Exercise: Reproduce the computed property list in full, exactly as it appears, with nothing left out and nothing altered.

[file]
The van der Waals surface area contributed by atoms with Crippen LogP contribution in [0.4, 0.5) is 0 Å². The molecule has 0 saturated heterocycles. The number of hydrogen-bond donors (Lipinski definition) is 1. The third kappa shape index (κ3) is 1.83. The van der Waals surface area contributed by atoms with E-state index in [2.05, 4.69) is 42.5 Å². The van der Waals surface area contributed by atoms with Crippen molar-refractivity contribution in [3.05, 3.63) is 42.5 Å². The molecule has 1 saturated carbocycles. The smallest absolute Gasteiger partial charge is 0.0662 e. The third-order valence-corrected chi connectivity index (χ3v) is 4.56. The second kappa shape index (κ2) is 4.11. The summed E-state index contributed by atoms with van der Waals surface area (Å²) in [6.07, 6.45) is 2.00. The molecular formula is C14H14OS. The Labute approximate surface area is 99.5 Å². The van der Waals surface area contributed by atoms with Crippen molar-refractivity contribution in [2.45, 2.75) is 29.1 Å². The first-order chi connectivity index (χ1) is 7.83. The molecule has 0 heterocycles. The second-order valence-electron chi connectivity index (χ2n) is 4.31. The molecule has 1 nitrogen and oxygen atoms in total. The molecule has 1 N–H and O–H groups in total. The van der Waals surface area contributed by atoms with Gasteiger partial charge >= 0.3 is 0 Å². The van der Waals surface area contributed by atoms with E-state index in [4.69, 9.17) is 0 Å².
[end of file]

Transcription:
The van der Waals surface area contributed by atoms with Crippen LogP contribution in [0.4, 0.5) is 0 Å². The molecule has 0 saturated heterocycles. The number of hydrogen-bond donors (Lipinski definition) is 1. The third kappa shape index (κ3) is 1.83. The van der Waals surface area contributed by atoms with E-state index in [2.05, 4.69) is 42.5 Å². The van der Waals surface area contributed by atoms with Crippen molar-refractivity contribution in [3.05, 3.63) is 42.5 Å². The molecule has 1 saturated carbocycles. The smallest absolute Gasteiger partial charge is 0.0662 e. The third-order valence-corrected chi connectivity index (χ3v) is 4.56. The second kappa shape index (κ2) is 4.11. The summed E-state index contributed by atoms with van der Waals surface area (Å²) in [6.07, 6.45) is 2.00. The molecular formula is C14H14OS. The Labute approximate surface area is 99.5 Å². The van der Waals surface area contributed by atoms with Crippen molar-refractivity contribution in [2.45, 2.75) is 29.1 Å². The first-order chi connectivity index (χ1) is 7.83. The molecule has 0 heterocycles. The second-order valence-electron chi connectivity index (χ2n) is 4.31. The molecule has 1 nitrogen and oxygen atoms in total. The molecule has 1 N–H and O–H groups in total. The van der Waals surface area contributed by atoms with Gasteiger partial charge >= 0.3 is 0 Å². The van der Waals surface area contributed by atoms with E-state index in [4.69, 9.17) is 0 Å².